Detainment and imprisonment left many Japanese Americans in despair and depression. Coupled with the abysmal realties of camp living, many people anguished over their predicaments. One way in which detainees coped with these feelings was through art class, which was offered at the relocation centers. For Akio Ujihara, art was a way to capture and remember his experience.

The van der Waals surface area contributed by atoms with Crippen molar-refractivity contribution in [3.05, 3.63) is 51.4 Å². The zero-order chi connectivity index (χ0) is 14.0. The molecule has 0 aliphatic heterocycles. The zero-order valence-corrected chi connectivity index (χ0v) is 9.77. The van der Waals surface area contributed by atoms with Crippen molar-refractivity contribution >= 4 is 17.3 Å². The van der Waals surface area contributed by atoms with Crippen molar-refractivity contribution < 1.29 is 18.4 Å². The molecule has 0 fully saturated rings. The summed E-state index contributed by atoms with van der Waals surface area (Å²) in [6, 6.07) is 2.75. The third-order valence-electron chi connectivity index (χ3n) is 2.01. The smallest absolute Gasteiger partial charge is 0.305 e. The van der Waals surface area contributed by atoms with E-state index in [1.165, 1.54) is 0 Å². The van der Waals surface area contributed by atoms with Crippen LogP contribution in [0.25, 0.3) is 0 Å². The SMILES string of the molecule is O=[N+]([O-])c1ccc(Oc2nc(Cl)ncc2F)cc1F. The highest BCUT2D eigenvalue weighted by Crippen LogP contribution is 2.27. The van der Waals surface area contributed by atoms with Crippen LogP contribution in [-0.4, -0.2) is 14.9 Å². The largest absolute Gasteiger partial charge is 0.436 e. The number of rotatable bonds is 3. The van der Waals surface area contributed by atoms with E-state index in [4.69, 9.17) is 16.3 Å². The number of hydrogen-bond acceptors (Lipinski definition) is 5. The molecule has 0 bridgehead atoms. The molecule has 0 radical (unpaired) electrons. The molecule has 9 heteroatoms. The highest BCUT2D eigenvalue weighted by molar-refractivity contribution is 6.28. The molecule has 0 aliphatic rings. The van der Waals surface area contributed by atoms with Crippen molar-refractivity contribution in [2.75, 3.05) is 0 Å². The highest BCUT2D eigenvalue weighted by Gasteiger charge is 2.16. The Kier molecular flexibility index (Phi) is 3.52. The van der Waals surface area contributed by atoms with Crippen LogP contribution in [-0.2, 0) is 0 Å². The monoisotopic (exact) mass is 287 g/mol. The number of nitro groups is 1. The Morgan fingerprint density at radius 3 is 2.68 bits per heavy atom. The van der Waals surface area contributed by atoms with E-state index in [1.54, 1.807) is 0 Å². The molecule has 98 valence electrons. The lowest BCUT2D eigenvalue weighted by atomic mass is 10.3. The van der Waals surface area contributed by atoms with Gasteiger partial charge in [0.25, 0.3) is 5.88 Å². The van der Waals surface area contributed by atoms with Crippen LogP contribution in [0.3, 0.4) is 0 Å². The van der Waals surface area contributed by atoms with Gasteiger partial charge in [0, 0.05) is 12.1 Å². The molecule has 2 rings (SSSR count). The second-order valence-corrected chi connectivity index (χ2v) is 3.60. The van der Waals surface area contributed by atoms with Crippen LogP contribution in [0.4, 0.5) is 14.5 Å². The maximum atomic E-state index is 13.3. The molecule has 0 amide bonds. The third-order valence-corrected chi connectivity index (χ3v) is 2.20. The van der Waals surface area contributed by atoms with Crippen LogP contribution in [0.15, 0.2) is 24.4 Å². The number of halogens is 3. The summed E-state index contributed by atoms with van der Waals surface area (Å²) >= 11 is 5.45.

On December 4, 1985, Ujihara drafted a letter to the Smithsonian Institution. At the time, he was a member of the West Los Angeles Earth Science Club, a branch of the Japanese American Citizens League- Pacific Southwest District. The club’s advisor informed Ujihara of an upcoming exhibition at the National Museum of American History that would showcase objects concerning the Japanese American experience during WWII. It was then that he reached out to donate twelve watercolors he painted while at Manzanar and Topaz Relocation Centers. Ujihara explained in his letter that, “I am not an artist but tried to keep my camp experience in watercolor – which has no artistic value but I tried to picture as it happened…” Ujihara’s modest opinions of his work belie the poignancy of the images and his personal experiences at the incarceration camps.